Five years ago, Mary Millard went to the hospital for heart surgery. A contaminated medical instrument gave her an infection that led to septic shock. Her heart struggled, and her lungs and kidneys started to fail.
“What I caught was pseudomonas, and it’s a very virulent superbug,” says the 60-year-old former nurse who lives in Baton Rouge, La. This bacterium no longer responds to most antibiotics, and “it lives in you permanently, so I’m on lifetime antibiotics,” she says.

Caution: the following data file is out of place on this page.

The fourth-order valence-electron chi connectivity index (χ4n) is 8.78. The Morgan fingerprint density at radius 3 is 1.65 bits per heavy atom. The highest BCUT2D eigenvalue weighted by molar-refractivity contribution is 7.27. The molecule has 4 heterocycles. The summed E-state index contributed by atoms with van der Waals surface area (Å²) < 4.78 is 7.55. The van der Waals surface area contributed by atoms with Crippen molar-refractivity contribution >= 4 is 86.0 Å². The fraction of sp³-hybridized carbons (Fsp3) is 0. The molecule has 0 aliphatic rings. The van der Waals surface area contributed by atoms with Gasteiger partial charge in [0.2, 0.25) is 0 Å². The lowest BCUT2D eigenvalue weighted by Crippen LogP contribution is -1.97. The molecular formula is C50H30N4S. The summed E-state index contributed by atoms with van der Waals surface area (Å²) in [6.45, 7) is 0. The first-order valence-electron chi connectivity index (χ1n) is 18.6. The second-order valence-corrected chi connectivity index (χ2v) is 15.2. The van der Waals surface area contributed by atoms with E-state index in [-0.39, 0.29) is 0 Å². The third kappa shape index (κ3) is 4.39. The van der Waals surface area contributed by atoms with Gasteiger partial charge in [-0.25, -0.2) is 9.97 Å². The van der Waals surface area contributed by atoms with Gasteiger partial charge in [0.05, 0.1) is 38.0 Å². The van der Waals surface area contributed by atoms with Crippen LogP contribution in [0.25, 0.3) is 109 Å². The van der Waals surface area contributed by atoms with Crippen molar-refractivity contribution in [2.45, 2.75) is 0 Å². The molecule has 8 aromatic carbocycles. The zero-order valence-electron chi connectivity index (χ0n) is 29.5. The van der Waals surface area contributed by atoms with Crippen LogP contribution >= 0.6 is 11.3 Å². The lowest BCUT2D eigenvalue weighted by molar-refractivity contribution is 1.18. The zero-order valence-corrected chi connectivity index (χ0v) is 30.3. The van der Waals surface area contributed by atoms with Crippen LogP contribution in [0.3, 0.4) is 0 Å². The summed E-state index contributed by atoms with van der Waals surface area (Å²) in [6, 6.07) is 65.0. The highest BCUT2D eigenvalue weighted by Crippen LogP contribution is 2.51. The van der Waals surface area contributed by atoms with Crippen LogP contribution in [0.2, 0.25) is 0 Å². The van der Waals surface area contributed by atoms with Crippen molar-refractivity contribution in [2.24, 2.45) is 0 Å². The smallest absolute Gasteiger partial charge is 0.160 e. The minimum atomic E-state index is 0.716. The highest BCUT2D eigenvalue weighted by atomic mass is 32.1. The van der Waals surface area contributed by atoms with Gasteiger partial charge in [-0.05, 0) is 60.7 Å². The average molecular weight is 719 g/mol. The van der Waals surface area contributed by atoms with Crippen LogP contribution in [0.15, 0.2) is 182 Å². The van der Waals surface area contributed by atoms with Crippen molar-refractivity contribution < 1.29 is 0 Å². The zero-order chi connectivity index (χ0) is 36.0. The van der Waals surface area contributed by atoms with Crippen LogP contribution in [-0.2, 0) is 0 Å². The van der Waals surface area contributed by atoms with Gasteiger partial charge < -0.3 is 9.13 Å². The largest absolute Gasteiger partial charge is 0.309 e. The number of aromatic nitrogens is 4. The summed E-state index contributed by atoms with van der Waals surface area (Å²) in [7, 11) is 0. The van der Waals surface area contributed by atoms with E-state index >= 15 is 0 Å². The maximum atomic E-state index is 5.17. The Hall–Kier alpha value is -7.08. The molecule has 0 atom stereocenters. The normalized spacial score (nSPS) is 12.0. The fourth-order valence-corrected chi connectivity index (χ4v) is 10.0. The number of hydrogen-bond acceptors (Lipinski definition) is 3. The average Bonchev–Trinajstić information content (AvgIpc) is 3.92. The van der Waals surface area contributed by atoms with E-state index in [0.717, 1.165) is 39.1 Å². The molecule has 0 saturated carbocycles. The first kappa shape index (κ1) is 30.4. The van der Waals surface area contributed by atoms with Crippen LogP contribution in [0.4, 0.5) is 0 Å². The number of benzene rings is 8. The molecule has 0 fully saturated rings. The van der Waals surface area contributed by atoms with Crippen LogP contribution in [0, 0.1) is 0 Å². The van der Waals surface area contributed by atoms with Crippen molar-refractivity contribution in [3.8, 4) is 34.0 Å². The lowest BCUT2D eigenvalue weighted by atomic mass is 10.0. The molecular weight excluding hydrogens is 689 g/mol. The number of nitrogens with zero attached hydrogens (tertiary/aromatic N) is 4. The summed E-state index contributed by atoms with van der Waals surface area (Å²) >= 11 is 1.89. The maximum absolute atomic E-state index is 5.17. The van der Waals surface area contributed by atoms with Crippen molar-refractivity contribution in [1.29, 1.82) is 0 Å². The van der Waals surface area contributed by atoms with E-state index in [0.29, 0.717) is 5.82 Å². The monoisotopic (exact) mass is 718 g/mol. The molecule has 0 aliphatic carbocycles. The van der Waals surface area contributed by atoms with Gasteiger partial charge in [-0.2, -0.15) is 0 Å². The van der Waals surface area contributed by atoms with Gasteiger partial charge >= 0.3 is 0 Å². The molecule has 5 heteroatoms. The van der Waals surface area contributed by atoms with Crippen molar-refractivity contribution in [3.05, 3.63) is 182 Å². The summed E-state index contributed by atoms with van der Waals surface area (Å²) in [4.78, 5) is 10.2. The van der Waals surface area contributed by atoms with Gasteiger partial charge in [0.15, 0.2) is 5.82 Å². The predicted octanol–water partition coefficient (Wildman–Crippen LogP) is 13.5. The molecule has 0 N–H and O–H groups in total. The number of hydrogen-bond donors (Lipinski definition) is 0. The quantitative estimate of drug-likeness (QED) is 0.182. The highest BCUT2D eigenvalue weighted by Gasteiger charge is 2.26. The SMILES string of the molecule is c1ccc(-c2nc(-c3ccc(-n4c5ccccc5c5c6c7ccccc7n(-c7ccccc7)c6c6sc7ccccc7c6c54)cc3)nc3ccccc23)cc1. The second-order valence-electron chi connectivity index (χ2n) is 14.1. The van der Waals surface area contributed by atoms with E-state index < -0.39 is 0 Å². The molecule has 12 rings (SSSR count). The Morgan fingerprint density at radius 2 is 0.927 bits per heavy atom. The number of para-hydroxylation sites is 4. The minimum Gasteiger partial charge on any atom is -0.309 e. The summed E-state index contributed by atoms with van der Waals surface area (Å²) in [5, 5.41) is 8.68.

Her doctor prescribed one of the most powerful antibiotics available, and there is no clear backup for her if that stops working. “It’s kind of a wait-and-see. And that’s what’s scary.”
Millard is just one of about 2 million Americans who have been infected with a superbug. Tens of thousands die each year, and the numbers are vastly higher on a global scale.
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